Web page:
In the mid-1980s, Pulitzer Prize-winning author Alice Walker coined the term “womanist” as someone who “values the soul and the well-being of the Black community.” A few years later, theologian Delores S. Williams became a leading voice in the development of “womanist theology” as an approach to understanding God and the world that centers around the experiences and insights of Black women.
Over the past couple of years, Trinity Lutheran Seminary at Capital University has made a conscious decision to give voice to the historical and contemporary exploration of Christian faith based on African-American women’s unique experiences and contributions.
As a result of that commitment to womanist theology, the Quality of Call Initiative for Women in Ministry, the Evangelical Lutheran Church in America, and Trinity Seminary announce the appointment of Denise Rector as the first joint Doctoral Scholar in Residence.
The DSIR is awarded to ELCA women of color working on completing their dissertations in theology, biblical studies, or religion. The fellowship supports the practical and professional requirements doctoral candidates need to complete their dissertations in fields that serve the ongoing reformation of the church.
The fellowship will give Rector time for dissertation research and writing while teaching a reduced course load to Trinity Lutheran Seminary students. She will receive a salary and benefits for two years and additional mentoring and professional development funds.
Rector is completing her doctorate through Lutheran School of Theology at Chicago on womanist theology, race, and history. Her dissertation explores the feedback loop between historiography and epistemology concerning the construction of African-American racial identities throughout U.S. history and in the church.
Upon earning a Master of Divinity degree from Wartburg Theology Seminary in 2018, Rector knew she didn’t want to be a pastor. But the idea of being a professor appealed to her.
“I became interested in the study of womanist theology when I realized that I wasn’t seeing myself – a Black woman – or the history of Black women represented in the teachings of some of the theology classes I was taking,” she said.
“Womanist theology is a reflection of the impact that culture and history have on theology from the perspectives of Black women. It recognizes the importance of including people of many backgrounds – including other ethnicities, LGBTQ, and those living with disabilities – whose rich, cultural understandings of the divinity of God may not always show up in church on Sunday morning.”
Rector said it was essential to explore these issues faithfully and theologically and to understand their impact on the way church history and American history are incorporated into the teachings of God’s creation.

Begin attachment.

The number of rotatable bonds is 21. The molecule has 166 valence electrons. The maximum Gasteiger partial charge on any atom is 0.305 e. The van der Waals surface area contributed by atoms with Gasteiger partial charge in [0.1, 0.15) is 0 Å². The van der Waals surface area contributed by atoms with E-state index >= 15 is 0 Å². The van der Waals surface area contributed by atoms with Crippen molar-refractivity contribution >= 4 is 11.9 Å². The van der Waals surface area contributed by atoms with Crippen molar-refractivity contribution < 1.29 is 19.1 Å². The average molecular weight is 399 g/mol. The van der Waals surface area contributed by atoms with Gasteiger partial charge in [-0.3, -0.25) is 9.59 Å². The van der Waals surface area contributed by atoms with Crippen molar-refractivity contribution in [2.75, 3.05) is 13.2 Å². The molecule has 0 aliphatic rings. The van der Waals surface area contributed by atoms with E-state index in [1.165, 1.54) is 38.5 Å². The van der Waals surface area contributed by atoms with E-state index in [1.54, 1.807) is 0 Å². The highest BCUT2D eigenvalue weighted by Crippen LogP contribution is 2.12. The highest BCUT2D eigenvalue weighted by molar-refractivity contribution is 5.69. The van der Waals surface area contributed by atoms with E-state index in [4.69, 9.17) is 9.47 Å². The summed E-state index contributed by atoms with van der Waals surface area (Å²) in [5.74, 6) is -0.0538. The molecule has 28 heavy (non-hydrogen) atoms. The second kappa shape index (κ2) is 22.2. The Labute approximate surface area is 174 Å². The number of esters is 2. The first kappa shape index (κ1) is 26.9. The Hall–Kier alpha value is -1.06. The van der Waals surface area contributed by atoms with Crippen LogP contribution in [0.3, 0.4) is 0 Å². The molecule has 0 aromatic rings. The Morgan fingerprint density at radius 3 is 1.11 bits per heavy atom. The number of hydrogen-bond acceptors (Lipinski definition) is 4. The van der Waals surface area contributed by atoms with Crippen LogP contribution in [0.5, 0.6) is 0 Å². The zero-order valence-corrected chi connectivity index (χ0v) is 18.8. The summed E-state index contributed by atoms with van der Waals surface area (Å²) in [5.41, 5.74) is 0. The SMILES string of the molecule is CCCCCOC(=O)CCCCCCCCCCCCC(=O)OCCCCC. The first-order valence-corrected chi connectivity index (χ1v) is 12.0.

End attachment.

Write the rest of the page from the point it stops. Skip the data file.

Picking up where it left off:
“For a long time, there has been an Americanist religion that doesn’t always reflect the racial and ethical variety of creation.”
The DSIR is the second recent initiative that the ELCA Quality of Call Initiative for Women in Ministry and ELCA Gender Justice and Women’s Empowerment have done in partnership with Trinity Lutheran Seminary.
“Trinity is committed to looking at American history through marginalized groups and telling their stories of history, theology, and ethics that we haven’t told yet,” said the Rev. Dr. Kathryn (Kit) Kleinhans, dean of Trinity Lutheran Seminary at Capital University.
“The appointment of Denise Rector provides new learning opportunities for Trinity students in terms of her perspective, the courses she will teach, and how theology is shaped by the wisdom, voices, and experiences of Black women,” Kleinhans said.
Located in Columbus, Ohio, Capital’s seminary began in 1830 and has had a long history of supporting diversity in the classroom and the church.
The Rev. Dr. Nelson W. Trout (1920-1996) was a Trinity Lutheran Seminary alumnus, a member of the Trinity faculty, and the first African American elected to serve as a Lutheran bishop. His passionate preaching and commitment to social ministry inspired hundreds of seminary students and touched thousands of lives. Trinity’s annual Trout Lectures honor his life and legacy.
The Rev. Dr. Rudolph “Rudy” Featherstone followed his life calling of leading the African-American Lutheran community and taught cross-cultural theological studies and mission at Trinity.
In 2021, the donor-funded Quality of Call Initiative and GJWE supported Trinity’s activities related to the ELCA Womanist Theology Initiative. This project allows students at all ELCA seminaries to take classes focused on womanist theology, regardless of which seminary offers the course.
The appointment of Rector also builds on the success of “Hush No More: Perspectives from Womanist Theologians,” a series of seminars hosted in fall 2021 by Trinity on the development of womanist interpretation of scripture, and womanist perspectives on pastoral care.
Dr. Mary Streufert, director for the ELCA Quality of Call and GJWE, said the Doctoral Scholar in Residence is an investment in women.
“Supporting women of color working in fields such as womanist theology is also an investment in ministerial imagination and formation in the ELCA,” Streufert said. “I cannot wait to see the Holy Spirit continue to work.”
Rector, who expects to finish her dissertation in 2024, said Black women seminary professors are rare.
“Being here at Trinity Lutheran Seminary has been like landing in the best-feathered nest for someone starting a teaching career. Dean Kleinhans wants to bring in professors of color to be part of the diversity of academia so students have exposure to theology taught with a culturally rich, expansive, and inclusive view.”